Content Warning: This letter discusses sensitive topics, including eating disorders.
To the Editor:
You are beautiful. I haven’t met you, spoken to you, seen the shape of your body or the symmetry of your face. But you are beautiful nonetheless.
According to figures from the National Eating Disorders Association, anywhere from 10 to 20 percent of women and 4 to 10 percent of men suffer from eating disorders in college. Although eating disorders vary — with many cases not adhering perfectly to labels such as ‘anorexia’ or ‘bulimia’ — they do share something in common: the regulation (or lack thereof) of food as a means to achieve some desired end.
In the environment we find ourselves in as students, it can be all too easy to use food as a means. Amidst the chaotic stress of classes and extracurricular commitments, limiting one’s caloric intake can provide an individual with a sense of control. Conversely, insecurity about one’s body image or a desire to fit in at social events can lead one to dislike their appearance and, accordingly, hurt themselves in the pursuit of what is believed to be positive change. Even more generally, in the heart of winter when you need to hike through snow for fifteen minutes to get a sandwich, I’d imagine the mentality of meal-skipping is not foreign to most.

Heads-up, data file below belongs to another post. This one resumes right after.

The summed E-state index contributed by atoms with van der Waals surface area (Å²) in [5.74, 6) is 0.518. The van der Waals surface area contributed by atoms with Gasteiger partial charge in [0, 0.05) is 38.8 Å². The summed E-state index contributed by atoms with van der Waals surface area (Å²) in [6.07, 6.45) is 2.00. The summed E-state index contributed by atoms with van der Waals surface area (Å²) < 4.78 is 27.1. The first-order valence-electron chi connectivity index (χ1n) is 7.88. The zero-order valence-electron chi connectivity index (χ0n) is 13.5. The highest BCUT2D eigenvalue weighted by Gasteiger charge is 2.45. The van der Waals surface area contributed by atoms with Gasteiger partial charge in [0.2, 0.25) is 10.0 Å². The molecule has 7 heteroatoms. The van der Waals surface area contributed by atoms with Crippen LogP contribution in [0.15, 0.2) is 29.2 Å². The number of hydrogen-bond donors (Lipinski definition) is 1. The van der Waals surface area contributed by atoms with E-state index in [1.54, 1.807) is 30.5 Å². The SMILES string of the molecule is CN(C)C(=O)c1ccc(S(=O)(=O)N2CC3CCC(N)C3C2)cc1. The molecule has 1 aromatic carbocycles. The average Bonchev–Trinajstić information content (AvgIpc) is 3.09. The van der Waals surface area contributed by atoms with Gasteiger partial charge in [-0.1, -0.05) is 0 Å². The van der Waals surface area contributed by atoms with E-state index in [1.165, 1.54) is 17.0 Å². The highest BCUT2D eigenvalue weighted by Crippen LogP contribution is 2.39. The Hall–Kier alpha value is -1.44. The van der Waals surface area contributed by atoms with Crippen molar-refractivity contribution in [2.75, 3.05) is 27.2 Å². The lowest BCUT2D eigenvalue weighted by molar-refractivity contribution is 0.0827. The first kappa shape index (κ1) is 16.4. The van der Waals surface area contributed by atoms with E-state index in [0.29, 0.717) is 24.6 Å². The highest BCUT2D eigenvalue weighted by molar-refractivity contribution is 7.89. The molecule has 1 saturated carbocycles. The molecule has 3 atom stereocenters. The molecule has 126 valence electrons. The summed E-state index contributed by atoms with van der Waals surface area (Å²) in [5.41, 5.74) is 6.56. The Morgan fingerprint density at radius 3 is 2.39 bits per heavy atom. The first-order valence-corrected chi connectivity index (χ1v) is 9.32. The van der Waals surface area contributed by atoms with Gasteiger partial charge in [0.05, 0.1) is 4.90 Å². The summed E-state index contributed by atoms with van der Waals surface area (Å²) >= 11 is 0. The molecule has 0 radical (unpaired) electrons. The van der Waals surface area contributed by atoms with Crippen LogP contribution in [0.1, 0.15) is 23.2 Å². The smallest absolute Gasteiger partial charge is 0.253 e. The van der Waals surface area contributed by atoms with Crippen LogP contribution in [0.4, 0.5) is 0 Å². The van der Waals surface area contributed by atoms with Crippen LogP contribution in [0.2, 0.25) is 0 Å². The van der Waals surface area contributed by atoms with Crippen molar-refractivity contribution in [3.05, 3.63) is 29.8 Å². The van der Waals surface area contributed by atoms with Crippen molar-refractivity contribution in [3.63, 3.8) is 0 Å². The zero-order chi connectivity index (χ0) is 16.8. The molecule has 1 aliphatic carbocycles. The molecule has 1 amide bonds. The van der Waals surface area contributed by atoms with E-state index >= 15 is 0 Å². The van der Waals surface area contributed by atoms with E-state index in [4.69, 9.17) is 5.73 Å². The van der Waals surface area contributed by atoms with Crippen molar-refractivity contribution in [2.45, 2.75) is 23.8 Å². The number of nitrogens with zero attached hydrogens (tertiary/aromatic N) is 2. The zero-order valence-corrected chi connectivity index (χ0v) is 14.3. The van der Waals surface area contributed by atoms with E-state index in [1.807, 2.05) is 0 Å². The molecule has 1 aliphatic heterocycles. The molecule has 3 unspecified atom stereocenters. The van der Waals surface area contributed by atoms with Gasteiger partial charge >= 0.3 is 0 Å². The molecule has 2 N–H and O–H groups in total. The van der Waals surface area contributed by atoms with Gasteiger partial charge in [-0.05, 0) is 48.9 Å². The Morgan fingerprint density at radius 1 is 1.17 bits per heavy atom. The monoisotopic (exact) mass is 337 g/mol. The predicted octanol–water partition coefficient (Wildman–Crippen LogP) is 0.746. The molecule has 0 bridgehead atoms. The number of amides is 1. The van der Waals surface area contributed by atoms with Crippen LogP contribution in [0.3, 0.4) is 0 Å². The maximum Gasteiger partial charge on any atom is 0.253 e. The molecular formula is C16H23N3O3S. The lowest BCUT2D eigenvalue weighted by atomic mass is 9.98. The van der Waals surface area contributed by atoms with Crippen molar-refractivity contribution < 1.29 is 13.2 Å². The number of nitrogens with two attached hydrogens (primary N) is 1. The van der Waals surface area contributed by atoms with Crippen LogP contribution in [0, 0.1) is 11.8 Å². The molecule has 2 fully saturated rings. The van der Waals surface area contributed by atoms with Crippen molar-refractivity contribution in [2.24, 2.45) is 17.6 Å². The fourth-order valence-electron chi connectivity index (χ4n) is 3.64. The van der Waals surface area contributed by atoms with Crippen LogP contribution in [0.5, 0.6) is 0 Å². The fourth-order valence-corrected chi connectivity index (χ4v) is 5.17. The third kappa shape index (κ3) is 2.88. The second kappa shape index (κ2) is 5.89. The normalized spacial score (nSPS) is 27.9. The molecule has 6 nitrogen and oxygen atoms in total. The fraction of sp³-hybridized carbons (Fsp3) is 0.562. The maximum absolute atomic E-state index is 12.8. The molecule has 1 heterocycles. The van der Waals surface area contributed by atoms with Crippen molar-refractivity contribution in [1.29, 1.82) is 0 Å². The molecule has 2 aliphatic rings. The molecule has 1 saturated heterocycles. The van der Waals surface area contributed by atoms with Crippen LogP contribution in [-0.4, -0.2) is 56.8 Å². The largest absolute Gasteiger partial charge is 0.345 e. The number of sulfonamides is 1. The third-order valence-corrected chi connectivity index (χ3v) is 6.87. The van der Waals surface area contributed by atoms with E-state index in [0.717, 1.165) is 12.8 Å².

There’s a good chance you know someone with an eating disorder. Maybe that person is a friend, or perhaps it’s just someone you know who is hurting. Regardless, it’s never bad to reach out — not in confrontation, not in speculation, but in friendship. To know that there’s someone who cares about you and will listen to what you have to say can be, in my own experience with recovery, fundamental to reestablishing a sense of self-worth. And for those who are suffering, it can undoubtedly be daunting to share your experience, or seek medical help. But it doesn’t need to start in a doctor’s office; reaching out to a trusted friend or family member can be incredibly meaningful so that you don’t have to go on bearing a burden alone.
So there you have it — this National Eating Disorder Awareness Week, reach out. For information on the various warning signs and symptoms, or on strategies for outreach and intervention, you can visit the National Eating Disorders website.
You are beautiful, and you deserve to know that.
Weston Barker ’21
Students may consult with counselors from Counseling & Psychological Services (CAPS) by calling 607-255-5155. Employees may call the Faculty Staff Assistance Program (FSAP) at 607-255-2673. An Ithaca-based Crisisline is available at 607-272-1616. For additional resources, visit caringcommunity.cornell.edu.